Facing the uncertainty around resuming operations, we share feelings of anxiety, lack of control, and are faced with many challenges. But I still hope our community members can prioritise the wellbeing of themselves and their family, and keep in good spirits by sharing and communicating with each other. Many of my guests and friends are frontline doctors, nurses and volunteers. I’ve already had an idea–the first thing after resuming operation: I will invite them to come and drink to their hearts’ content, all my treat!
“We are trying to find alternative ways to address this crisis and survive”
We have two venues: at Pound, our bar-restaurant, we originally planned to close between from January 23-26 and resume business on the 27th. However, in order to comply with the Wenzhou government’s measures to control the epidemic, it is still closed, and we haven’t received notice regarding when to resume operation.
On the other hand, Ounce, our cocktail bar, was the first cocktail bar in Wenzhou that stopped operating. In mid January, taking into account the situation of the coronavirus outbreak at that time, we decided to shut down the business from January 23 due to safety concerns. We all know that the Chinese New Year is a peak period for the f&b industry, during which bars’ occupancy and revenue are expected to rise by 80-100 per cent. However, at that time, with the confirmed cases increasing everyday, people were quite concerned about the severity of the outbreak in Wenzhou and the risk of going out. Therefore, we decided to close.
From my point of view, it’s more important to control risks than to make up for losses, because what might be gained probably won’t outweigh what might be lost if we rush into a decision. Now, with Wenzhou’s situation being more stable, many customers contacted us, saying that they really miss our food and drinks. So, after a discussion with our chefs and shareholders, we began to provide home delivery service. Through this we can meet some customer demand; at the same time, we are also trying to find alternative ways to address this crisis and survive.
First, we screened and selected several dishes that can be delivered without sacrificing quality. On that basis, we started to offer hygienic and quality-controlled meal kits to our customers. Western cuisine is a little different from Chinese cuisine –if we deliver chef-prepared, ready-made meals to our guests, due to the delivery time, the quality might not be ideal when they finally receive the food. Therefore, we chose to provide meal-kits accompanied with instructional videos, so that customers can learn how to handle different sauces, assemble meals at home, and even serve a cooked lobster. We hope, by understanding more about preparation, more people will better appreciate the culture of Western cuisine. Moreover, it may also bring them a touch of warmth and a sense of ceremony in this cold season.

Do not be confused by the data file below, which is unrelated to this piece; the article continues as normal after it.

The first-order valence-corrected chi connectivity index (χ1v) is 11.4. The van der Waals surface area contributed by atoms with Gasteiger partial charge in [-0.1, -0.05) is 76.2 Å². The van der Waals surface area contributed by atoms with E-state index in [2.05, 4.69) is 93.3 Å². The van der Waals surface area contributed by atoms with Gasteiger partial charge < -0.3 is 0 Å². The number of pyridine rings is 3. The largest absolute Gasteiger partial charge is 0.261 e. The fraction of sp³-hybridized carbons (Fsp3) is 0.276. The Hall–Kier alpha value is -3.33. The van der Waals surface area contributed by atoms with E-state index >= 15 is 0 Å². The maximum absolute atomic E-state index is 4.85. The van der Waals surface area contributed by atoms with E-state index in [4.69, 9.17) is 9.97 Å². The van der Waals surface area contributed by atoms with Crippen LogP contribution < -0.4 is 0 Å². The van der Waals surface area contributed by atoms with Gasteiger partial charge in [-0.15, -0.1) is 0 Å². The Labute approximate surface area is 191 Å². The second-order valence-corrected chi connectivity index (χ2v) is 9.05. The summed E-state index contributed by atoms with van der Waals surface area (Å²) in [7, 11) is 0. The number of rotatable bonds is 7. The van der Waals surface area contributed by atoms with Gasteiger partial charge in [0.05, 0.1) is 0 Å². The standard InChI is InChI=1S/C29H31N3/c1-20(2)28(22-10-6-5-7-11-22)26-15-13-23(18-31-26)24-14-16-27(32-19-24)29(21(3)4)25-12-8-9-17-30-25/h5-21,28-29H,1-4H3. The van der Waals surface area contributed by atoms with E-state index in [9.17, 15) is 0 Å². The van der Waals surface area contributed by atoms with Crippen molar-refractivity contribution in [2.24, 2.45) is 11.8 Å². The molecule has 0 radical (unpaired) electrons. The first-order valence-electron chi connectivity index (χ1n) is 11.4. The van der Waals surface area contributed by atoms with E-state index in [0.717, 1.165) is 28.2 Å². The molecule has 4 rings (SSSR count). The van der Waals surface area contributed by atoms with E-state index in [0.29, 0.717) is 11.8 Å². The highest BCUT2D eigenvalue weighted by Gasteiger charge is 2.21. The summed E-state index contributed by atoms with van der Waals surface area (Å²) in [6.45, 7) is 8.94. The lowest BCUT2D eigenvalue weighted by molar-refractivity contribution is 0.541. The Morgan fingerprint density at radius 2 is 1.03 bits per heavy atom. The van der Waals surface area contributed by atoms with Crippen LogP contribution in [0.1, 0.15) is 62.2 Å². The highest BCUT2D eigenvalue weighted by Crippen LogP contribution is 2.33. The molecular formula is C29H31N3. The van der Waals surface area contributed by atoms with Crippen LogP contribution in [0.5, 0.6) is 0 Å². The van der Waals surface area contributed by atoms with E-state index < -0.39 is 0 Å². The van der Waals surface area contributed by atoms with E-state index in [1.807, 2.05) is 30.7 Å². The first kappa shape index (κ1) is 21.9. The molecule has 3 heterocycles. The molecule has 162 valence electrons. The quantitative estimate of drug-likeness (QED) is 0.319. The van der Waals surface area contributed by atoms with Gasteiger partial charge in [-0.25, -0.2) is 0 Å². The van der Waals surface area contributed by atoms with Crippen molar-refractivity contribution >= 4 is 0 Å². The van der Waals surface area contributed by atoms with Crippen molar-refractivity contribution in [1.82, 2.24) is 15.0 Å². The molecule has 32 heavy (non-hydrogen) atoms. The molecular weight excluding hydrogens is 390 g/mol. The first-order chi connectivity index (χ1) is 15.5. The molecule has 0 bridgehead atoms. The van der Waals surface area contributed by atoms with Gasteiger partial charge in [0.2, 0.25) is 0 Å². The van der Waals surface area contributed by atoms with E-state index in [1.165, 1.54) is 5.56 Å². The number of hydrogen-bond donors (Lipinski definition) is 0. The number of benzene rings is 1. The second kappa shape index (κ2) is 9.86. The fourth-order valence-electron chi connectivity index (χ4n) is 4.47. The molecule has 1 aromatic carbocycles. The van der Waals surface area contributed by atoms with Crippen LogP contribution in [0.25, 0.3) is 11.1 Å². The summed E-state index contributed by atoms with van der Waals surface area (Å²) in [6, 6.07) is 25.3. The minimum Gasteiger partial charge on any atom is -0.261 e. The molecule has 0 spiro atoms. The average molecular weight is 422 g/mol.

“Winter is coming. It is going to be tough, but we will still stick out.”
Undoubtedly, this outbreak is a big blow to the economy, especially the service sector, and we are a part of that industry. If we resume business before the end of the epidemic, consumer confidence probably won’t fully recover. In the following two or three months, we will have to shoulder all the costs, such as wages and rents, and will confront greater and stickier challenges. Winter is coming. There might be a wave of business shutdowns. It’s going to be tough, but we will still stick out.
From my point of view, fear often comes from a lack of knowledge. Thus, I actively seek more information, think rationally and objectively, and make sure to be adequately protected. When I have to stay at home, I try to manage my schedule wisely by spending more time on exercising, home cooking (yes, my cooking skills have improved a lot these days!), and sharing and communicating with my family. By enriching yourself, you can also lift your mood.
As for our team, we’ve done our best to communicate with each other and make sure that January’s wages won’t be affected. We also told everyone that we are confident in surviving this hard time, but that realistically we need to be well-prepared for a good fight and a potential crisis.
“When the outbreak finally ends, I want to rush to Ounce and make myself a drink.”
I’ve talked to several of Wenzhou’s bar community members and it seems that people are still holding their own. I had a discussion with a few local bar owners to consider whether we can try some new business models together after the outbreak, such as collaborative campaigns to promote bar culture and cocktail knowledge. On the one hand, it’s a self-help initiative, so that we can open up new prospects for the challenging months to follow. On the other hand, we also hope by putting more effort into exporting cocktail culture and educating Wenzhou’s local customers, we can also achieve spreading deeper appreciation of Western cuisine and cocktail culture. When the outbreak ends, there might be a good opportunity for these ideas to come alive.
During this period, I’ve had more time to be with my kids, I have constantly received warm greetings from my guests, and I was shocked by Kobe Bryant’s unexpected death, which reminded me that life is so short and fleeting. All these feelings mixed and resonated with me, provoking deep reflection on the current situation. When the outbreak finally ends, I will rush to Ounce and make myself a drink. Then, I probably will go for a hike, pay my parents a visit, and give them a hug.
DRiNK is always committed to advocating for China and Asia’s bar industry and promoting the wellbeing of bartenders, so don’t hesitate to reach out if we can help. Meanwhile, if anyone has a story to share, please comment below so your voice can be heard by more people.